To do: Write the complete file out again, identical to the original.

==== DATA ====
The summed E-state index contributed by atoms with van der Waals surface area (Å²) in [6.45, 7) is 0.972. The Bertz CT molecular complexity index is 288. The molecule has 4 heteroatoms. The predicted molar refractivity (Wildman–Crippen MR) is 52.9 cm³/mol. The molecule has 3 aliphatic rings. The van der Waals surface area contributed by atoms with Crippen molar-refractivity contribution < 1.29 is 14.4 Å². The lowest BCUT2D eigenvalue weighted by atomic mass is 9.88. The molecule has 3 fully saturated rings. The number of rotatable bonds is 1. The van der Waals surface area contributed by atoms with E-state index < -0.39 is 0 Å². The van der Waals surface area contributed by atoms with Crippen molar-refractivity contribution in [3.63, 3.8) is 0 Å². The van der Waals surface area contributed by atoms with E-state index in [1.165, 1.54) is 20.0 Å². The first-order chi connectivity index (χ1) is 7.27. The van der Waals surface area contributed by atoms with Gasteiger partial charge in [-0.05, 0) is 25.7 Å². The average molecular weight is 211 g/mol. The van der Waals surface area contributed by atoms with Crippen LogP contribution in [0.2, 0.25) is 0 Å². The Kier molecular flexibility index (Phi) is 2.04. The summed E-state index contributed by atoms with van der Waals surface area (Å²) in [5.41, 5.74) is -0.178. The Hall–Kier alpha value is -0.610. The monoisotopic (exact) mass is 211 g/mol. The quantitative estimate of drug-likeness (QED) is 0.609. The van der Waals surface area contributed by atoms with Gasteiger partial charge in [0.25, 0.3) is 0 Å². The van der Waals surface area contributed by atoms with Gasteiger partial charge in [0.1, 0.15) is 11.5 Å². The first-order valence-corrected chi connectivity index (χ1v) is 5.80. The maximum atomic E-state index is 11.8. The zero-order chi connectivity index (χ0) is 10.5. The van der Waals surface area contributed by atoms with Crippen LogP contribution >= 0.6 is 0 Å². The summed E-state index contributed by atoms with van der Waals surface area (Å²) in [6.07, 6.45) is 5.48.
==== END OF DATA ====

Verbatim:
The summed E-state index contributed by atoms with van der Waals surface area (Å²) in [6.45, 7) is 0.972. The Bertz CT molecular complexity index is 288. The molecule has 4 heteroatoms. The predicted molar refractivity (Wildman–Crippen MR) is 52.9 cm³/mol. The molecule has 3 aliphatic rings. The van der Waals surface area contributed by atoms with Crippen molar-refractivity contribution < 1.29 is 14.4 Å². The lowest BCUT2D eigenvalue weighted by atomic mass is 9.88. The molecule has 3 fully saturated rings. The number of rotatable bonds is 1. The van der Waals surface area contributed by atoms with E-state index < -0.39 is 0 Å². The van der Waals surface area contributed by atoms with Crippen molar-refractivity contribution in [3.63, 3.8) is 0 Å². The van der Waals surface area contributed by atoms with E-state index in [1.165, 1.54) is 20.0 Å². The first-order chi connectivity index (χ1) is 7.27. The van der Waals surface area contributed by atoms with Gasteiger partial charge in [-0.05, 0) is 25.7 Å². The average molecular weight is 211 g/mol. The van der Waals surface area contributed by atoms with Crippen LogP contribution in [0.2, 0.25) is 0 Å². The Kier molecular flexibility index (Phi) is 2.04. The summed E-state index contributed by atoms with van der Waals surface area (Å²) in [5.41, 5.74) is -0.178. The Hall–Kier alpha value is -0.610. The monoisotopic (exact) mass is 211 g/mol. The quantitative estimate of drug-likeness (QED) is 0.609. The van der Waals surface area contributed by atoms with Gasteiger partial charge in [0.25, 0.3) is 0 Å². The van der Waals surface area contributed by atoms with Gasteiger partial charge in [0.1, 0.15) is 11.5 Å². The first-order valence-corrected chi connectivity index (χ1v) is 5.80. The maximum atomic E-state index is 11.8. The zero-order chi connectivity index (χ0) is 10.5. The van der Waals surface area contributed by atoms with Crippen LogP contribution >= 0.6 is 0 Å². The summed E-state index contributed by atoms with van der Waals surface area (Å²) in [6.07, 6.45) is 5.48.